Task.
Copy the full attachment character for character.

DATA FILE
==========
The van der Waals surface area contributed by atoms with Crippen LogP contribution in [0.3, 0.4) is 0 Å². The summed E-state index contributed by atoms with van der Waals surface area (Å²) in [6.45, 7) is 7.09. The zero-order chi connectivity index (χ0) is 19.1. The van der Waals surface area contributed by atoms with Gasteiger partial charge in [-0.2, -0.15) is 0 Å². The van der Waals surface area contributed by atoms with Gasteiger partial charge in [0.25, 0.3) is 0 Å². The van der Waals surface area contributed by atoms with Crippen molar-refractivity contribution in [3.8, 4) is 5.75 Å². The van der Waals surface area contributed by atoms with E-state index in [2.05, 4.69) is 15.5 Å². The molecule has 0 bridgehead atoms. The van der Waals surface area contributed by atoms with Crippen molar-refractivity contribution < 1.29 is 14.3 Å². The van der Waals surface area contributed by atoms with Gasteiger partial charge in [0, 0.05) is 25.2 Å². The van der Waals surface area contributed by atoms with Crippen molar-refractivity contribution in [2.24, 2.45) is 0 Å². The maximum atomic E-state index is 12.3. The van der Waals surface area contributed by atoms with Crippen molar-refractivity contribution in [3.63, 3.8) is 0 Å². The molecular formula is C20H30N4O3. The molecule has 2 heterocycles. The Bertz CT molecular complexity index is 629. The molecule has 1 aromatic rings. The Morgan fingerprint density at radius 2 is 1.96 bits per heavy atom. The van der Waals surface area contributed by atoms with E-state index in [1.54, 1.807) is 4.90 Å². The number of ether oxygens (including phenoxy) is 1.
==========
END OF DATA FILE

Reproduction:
The van der Waals surface area contributed by atoms with Crippen LogP contribution in [0.3, 0.4) is 0 Å². The summed E-state index contributed by atoms with van der Waals surface area (Å²) in [6.45, 7) is 7.09. The zero-order chi connectivity index (χ0) is 19.1. The van der Waals surface area contributed by atoms with Gasteiger partial charge in [-0.2, -0.15) is 0 Å². The van der Waals surface area contributed by atoms with Gasteiger partial charge in [0.25, 0.3) is 0 Å². The van der Waals surface area contributed by atoms with Crippen molar-refractivity contribution in [3.8, 4) is 5.75 Å². The van der Waals surface area contributed by atoms with E-state index in [2.05, 4.69) is 15.5 Å². The molecule has 0 bridgehead atoms. The van der Waals surface area contributed by atoms with Crippen molar-refractivity contribution < 1.29 is 14.3 Å². The van der Waals surface area contributed by atoms with Gasteiger partial charge in [0, 0.05) is 25.2 Å². The van der Waals surface area contributed by atoms with Crippen molar-refractivity contribution in [2.24, 2.45) is 0 Å². The maximum atomic E-state index is 12.3. The van der Waals surface area contributed by atoms with Crippen molar-refractivity contribution in [3.63, 3.8) is 0 Å². The molecular formula is C20H30N4O3. The molecule has 2 heterocycles. The Bertz CT molecular complexity index is 629. The molecule has 1 aromatic rings. The Morgan fingerprint density at radius 2 is 1.96 bits per heavy atom. The van der Waals surface area contributed by atoms with E-state index in [1.54, 1.807) is 4.90 Å². The number of ether oxygens (including phenoxy) is 1.